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Marriage Equality

Alabama's Roy Moore Sends Another Anti-Equality Directive

Alabama's Roy Moore Sends Another Anti-Equality Directive


The antigay jurist is now telling state probate judges not to license same-sex marriages, which they may be asked to do as early as Monday.

Alabama Supreme Court Chief Justice Roy Moore is taking another step in his efforts to stop marriage equality in his state, with a letter telling Alabama probate judges, who are responsible for issuing marriage licenses, not to do so for same-sex couples.

The exceedingly antigay jurist sent a letter Tuesday to probate judges, saying they do not have to obey a federal court's ruling striking down the state's ban on same-sex marriage, the Associated Press reports. His argument is that they were not named in the lawsuit challenging the ban and have not received a direct order to issue licenses to same-sex couples.

Last week Moore sent a letter to Gov. Robert Bentley, similarly urging him to ignore the ruling. In that letter he claimed that federal courts do not have the authority under the U.S. Constitution to interpret state law, and he called the pro-marriage equality ruling "judicial tyranny."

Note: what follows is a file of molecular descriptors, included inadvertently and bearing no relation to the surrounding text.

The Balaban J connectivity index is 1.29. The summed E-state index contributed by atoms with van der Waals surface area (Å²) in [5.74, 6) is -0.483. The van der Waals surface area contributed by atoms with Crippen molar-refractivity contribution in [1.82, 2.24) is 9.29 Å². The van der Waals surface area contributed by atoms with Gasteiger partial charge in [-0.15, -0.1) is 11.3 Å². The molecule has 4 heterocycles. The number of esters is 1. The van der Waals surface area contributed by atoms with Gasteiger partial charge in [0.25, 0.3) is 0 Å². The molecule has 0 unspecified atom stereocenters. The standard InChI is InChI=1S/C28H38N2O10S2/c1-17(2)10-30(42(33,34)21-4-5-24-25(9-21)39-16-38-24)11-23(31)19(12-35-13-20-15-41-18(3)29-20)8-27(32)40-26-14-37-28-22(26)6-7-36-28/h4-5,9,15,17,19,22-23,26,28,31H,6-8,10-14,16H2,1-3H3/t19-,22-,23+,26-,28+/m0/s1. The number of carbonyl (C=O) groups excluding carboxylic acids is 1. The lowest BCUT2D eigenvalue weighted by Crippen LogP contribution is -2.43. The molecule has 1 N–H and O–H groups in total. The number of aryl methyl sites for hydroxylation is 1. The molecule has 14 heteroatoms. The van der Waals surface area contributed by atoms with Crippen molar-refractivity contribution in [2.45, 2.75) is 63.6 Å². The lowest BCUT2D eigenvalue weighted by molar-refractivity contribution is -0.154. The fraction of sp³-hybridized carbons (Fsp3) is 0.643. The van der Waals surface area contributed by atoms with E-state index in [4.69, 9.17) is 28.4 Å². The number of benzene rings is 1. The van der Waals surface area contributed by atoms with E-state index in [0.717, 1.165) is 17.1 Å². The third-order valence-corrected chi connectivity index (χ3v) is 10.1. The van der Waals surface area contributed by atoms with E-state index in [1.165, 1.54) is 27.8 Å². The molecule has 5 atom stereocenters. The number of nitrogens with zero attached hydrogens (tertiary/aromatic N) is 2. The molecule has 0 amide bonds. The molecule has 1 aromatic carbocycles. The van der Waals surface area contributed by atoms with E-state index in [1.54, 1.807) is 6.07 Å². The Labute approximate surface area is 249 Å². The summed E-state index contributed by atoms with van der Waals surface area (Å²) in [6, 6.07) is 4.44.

He made similar statements in his four-page letter to the probate judges, which was accompanied by a 27-page memorandum, notes, a website for several Alabama newspapers. "Interference with the right of state courts to make independent judgments based on their own view of the U.S. Constitution is a violation of state sovereignty," he wrote.

The Alabama Probate Judges Association initially took a stand against issuing the licenses, but reversed its position when U.S. District Judge Callie V.S. Granade, who struck down the marriage ban last month, clarified her ruling by saying the judges had a duty under the U.S. Constitution to do so.

Some observers say Moore is on shaky legal ground. Richard Cohen, president of the progressive Southern Poverty Law Center, told the AP that Moore is putting judges in "very, very hot water" by advising them to ignore the marriage equality ruling. Couples who are refused licenses may well sue the judges, he said. The SPLC last week filed an ethics complaint against Moore with Alabama's Judicial Inquiry Commission for making improper public comments on a pending case and added a supplemental complaint this week, citing his comments on a radio talk show.

Meanwhile, Grande's ruling is scheduled to go into effect Monday, when same-sex couples in the state will be able to apply for marriage licenses unless the U.S. Supreme Court grants Alabama officials' request to extend the stay on it.

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